On an August morning, Kali Uchis speaks to Remezcla from her home in California, sounding for all the world as if she has somehow found a way to be her best self in 2020. The summary of her last few months certainly reads as a study in balance. The singer has spent time digesting and lending her platform to the electric movement for Black lives, remotely planning food drives in her hometown in Colombia, releasing the contemplative four track TO FEEL ALIVE EP, and smoking cannabis to alleviate unavoidable spells of anxiety and depression. Karly-Marina Loaiza has cultivated a reputation for being thoughtful about her contributions to the world. That intuition seems constant, despite seismic societal shifts.
“I’ve found these last couple months to be extremely enlightening and empowering,” Uchis shares. She attributes her ability to roll with the punches to her ruling celestial body. “I’m a Cancer,” she says. “My planet is literally the moon. It’s like that—it’s like every day might be a different thing.” Even a non-believer approves when Uchis murmurs in her feather-soft conversational tone, “The only timing that’s perfect is God’s timing.”
But there are many ways to heal and deal–and now, the time has come for Kali Uchis to drop hits. Though it certainly qualifies as feel-good, Uchis’ take-charge new single with Rico Nasty, “Aquí Yo Mando,” is not quite escapist. Its music video features the women felling machos in a pig snout–visual manna for those living in a post-George Floyd reality.
Most importantly, the track is an ode to reclaiming one’s time, impeccably deployed in the midst of “WAP” summer. “I wanted to make something that made the girls feel powerful and juicy,” Uchis says. In Rico Nasty, she saw the perfect co-star for “Aquí Yo Mando’”s celebration of “the sexy, aggressive side that we [as women] should totally be able to embrace,” as Kali Uchis puts it. The two both hail from the DMV–the tri-state region that includes District of Columbia, Maryland, and Virginia, where Uchis spent her youth. She says that Rico’s range is what sealed the deal for the collaboration; “I only work with legends, and Rico is 100% a legend.”
The new banger is not the end of Uchis’ good news; despite delays caused by overdue revolution and a global pandemic, her upcoming album will still come out by the end of the year.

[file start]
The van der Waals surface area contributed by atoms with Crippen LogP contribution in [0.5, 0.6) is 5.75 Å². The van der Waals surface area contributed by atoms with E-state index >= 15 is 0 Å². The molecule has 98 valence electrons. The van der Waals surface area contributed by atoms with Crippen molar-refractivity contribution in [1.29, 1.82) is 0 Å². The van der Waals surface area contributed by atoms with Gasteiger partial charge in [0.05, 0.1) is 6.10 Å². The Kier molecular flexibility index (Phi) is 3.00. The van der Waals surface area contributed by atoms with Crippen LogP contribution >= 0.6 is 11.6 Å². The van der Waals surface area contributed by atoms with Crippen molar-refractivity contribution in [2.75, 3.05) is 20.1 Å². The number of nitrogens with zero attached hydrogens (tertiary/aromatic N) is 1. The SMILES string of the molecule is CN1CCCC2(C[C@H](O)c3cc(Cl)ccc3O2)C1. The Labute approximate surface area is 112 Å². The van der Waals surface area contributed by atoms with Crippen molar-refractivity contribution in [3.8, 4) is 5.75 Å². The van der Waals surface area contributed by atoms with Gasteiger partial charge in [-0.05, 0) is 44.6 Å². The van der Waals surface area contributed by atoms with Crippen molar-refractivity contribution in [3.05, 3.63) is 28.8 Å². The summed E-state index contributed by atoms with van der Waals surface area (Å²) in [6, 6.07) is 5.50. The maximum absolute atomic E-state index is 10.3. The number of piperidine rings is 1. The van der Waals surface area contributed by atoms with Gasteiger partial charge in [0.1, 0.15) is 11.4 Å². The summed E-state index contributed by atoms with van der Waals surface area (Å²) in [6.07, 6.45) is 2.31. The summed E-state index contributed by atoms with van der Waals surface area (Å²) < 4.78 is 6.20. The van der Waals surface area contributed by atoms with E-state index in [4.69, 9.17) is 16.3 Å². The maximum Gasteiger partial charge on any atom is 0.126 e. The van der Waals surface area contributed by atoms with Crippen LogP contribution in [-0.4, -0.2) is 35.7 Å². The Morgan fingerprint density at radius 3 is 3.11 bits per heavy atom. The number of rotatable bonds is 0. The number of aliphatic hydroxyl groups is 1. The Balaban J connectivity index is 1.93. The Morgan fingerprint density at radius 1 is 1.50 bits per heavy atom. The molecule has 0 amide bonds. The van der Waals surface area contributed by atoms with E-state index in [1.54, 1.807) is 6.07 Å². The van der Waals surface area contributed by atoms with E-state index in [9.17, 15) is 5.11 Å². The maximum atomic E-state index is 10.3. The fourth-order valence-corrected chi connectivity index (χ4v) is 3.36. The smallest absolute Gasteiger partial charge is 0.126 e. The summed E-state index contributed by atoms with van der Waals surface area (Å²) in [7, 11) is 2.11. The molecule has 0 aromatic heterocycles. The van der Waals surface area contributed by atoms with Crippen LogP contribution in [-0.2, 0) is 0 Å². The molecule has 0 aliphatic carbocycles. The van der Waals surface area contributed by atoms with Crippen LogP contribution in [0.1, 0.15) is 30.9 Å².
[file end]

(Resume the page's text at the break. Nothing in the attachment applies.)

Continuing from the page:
“It’s my favorite body of work that I’ve ever done,” Uchis says of the project in her feather-soft register. “It’s my baby.”
After the impressive parade of featuring artists on 2019’s Isolation, from Bootsie Collins to Reykon, the singer pledged to work with a primary collaborator and in a central geographic location on her next project. The plan came to fruition via a close partnership with another wistful shapeshifter; Puerto Rico’s legendary perreo producer Tainy. The two met years ago in LA, and Kali resolved to “lock in” with him for weeks in Tainy’s homebase of Miami. Those sessions produced the foundation for her eagerly awaited Isolation follow-up.
“Tiene un estilo que nadie tiene,” Tainy once opined of Uchis in a mini-doc on the making of “Malvada.” “Es una dura.”
That Kali Uchis entrusted her next major project to Tainy is hardly a surprise. The beatmaker masterminded her 2019 single “Solita,” and deployed Kali’s vocals on his 2020 mission statement Neon16 Tape: The Kids That Grew Up on Reggaeton. That track, “Malvada,” also features Argentinian trapero KHEA, a marquesina beat redux embellished by icy string chords.
In Tainy, Kali Uchis saw a key factor in the making of her first album with all Spanish lyrics. “I’m not going to make a meaningful Latin album without somebody who is actually in our community,” she says. After the two built the LP’s foundation, Uchis took the work to a cast of producers to be finished. She says she’s thrilled with the resulting album and that it will encompass a variety of genres and moods, as is her practice.
Of course, the return of Kali Uchis season does not mean Uchis is taking her mind off social justice. The question of how best to help those around is one that has long rankled her.
“I don’t consider myself an activist at all,” she says when asked how artists can use their fame to support social justice causes. “Just use your platform to help amplify the voices of marginalized people, you know what I’m saying?”
For specifics, one can look to her own track record. In July, Uchis appeared on a Consciencia Collective panel to speak about her privileges as a white-passing Latina. Years ago, she founded a group called Fundacion Visión, Valores y Vida that focuses on giving to marginalized communities in Uchis’ hometown of Pereira, Colombia. She was the sole administrator of the Fundación, and is currently looking to transition to a new project in which the responsibilities are shared among a larger team.
In 2018, the Fundación teamed with Puma for a holiday event in Dosquebradas, an area just outside Pereira, that connected kids in need with food, presents, and an entertainment lineup. In June, Kali deputized her cousins to coordinate a hot food drive that visited some of the Pereira neighborhoods that have been hit hardest by the COVID-19 crisis to distribute meals, masks, and hand sanitizer.
Uchis is currently considering how aid can be distributed in an era in which large gatherings pose a contagion risk. She has learned that moves are best made after much consideration–and the energy needed for such rumination must be guarded at all cost.
“We only have one soul, and there’s so much stuff out there that we have to protect our souls against,” says Uchis.